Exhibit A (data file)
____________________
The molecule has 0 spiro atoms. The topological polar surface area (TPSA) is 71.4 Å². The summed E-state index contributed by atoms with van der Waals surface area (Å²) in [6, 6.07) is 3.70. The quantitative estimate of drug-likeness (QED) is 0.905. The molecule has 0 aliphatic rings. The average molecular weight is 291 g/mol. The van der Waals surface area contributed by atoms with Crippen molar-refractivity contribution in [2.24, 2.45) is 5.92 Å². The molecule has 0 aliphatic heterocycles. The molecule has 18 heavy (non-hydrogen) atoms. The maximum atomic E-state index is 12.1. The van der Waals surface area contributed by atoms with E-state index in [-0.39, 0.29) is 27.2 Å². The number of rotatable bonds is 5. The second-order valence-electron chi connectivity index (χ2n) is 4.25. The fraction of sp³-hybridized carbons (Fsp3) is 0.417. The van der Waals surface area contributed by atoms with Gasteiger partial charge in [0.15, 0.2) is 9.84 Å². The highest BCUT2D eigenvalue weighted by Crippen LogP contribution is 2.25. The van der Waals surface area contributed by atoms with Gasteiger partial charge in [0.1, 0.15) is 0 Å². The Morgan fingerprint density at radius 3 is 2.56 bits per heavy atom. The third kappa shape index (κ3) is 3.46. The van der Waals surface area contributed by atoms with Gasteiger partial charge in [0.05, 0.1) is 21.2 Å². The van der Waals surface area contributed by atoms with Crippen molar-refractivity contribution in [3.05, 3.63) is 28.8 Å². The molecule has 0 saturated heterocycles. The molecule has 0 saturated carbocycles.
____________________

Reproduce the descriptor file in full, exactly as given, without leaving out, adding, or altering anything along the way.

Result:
The molecule has 0 spiro atoms. The topological polar surface area (TPSA) is 71.4 Å². The summed E-state index contributed by atoms with van der Waals surface area (Å²) in [6, 6.07) is 3.70. The quantitative estimate of drug-likeness (QED) is 0.905. The molecule has 0 aliphatic rings. The average molecular weight is 291 g/mol. The van der Waals surface area contributed by atoms with Crippen molar-refractivity contribution in [2.24, 2.45) is 5.92 Å². The molecule has 0 aliphatic heterocycles. The molecule has 18 heavy (non-hydrogen) atoms. The maximum atomic E-state index is 12.1. The van der Waals surface area contributed by atoms with E-state index in [-0.39, 0.29) is 27.2 Å². The number of rotatable bonds is 5. The second-order valence-electron chi connectivity index (χ2n) is 4.25. The fraction of sp³-hybridized carbons (Fsp3) is 0.417. The van der Waals surface area contributed by atoms with Gasteiger partial charge in [0.15, 0.2) is 9.84 Å². The highest BCUT2D eigenvalue weighted by Crippen LogP contribution is 2.25. The van der Waals surface area contributed by atoms with Gasteiger partial charge in [0.1, 0.15) is 0 Å². The Morgan fingerprint density at radius 3 is 2.56 bits per heavy atom. The third kappa shape index (κ3) is 3.46. The van der Waals surface area contributed by atoms with Gasteiger partial charge in [0.05, 0.1) is 21.2 Å². The van der Waals surface area contributed by atoms with Crippen molar-refractivity contribution in [3.05, 3.63) is 28.8 Å². The molecule has 0 saturated heterocycles. The molecule has 0 saturated carbocycles.